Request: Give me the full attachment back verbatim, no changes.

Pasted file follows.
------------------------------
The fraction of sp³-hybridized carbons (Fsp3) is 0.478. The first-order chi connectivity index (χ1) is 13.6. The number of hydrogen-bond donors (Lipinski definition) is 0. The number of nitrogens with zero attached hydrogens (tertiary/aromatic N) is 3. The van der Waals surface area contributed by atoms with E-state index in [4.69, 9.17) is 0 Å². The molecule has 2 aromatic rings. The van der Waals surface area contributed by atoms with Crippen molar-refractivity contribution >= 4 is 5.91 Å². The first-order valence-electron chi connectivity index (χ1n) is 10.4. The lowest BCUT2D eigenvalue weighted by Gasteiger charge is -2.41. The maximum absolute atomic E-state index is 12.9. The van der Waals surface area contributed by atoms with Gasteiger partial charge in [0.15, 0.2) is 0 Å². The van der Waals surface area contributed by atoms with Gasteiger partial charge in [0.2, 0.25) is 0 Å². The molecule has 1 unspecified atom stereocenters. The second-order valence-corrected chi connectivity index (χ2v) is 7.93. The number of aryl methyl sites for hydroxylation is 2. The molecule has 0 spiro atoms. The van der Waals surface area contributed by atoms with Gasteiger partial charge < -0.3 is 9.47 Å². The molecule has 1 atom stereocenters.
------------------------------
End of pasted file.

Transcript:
The fraction of sp³-hybridized carbons (Fsp3) is 0.478. The first-order chi connectivity index (χ1) is 13.6. The number of hydrogen-bond donors (Lipinski definition) is 0. The number of nitrogens with zero attached hydrogens (tertiary/aromatic N) is 3. The van der Waals surface area contributed by atoms with E-state index in [4.69, 9.17) is 0 Å². The molecule has 2 aromatic rings. The van der Waals surface area contributed by atoms with Crippen molar-refractivity contribution >= 4 is 5.91 Å². The first-order valence-electron chi connectivity index (χ1n) is 10.4. The lowest BCUT2D eigenvalue weighted by Gasteiger charge is -2.41. The maximum absolute atomic E-state index is 12.9. The van der Waals surface area contributed by atoms with Gasteiger partial charge in [0.15, 0.2) is 0 Å². The van der Waals surface area contributed by atoms with Gasteiger partial charge in [0.2, 0.25) is 0 Å². The molecule has 1 unspecified atom stereocenters. The second-order valence-corrected chi connectivity index (χ2v) is 7.93. The number of aryl methyl sites for hydroxylation is 2. The molecule has 0 spiro atoms. The van der Waals surface area contributed by atoms with Gasteiger partial charge < -0.3 is 9.47 Å². The molecule has 1 atom stereocenters.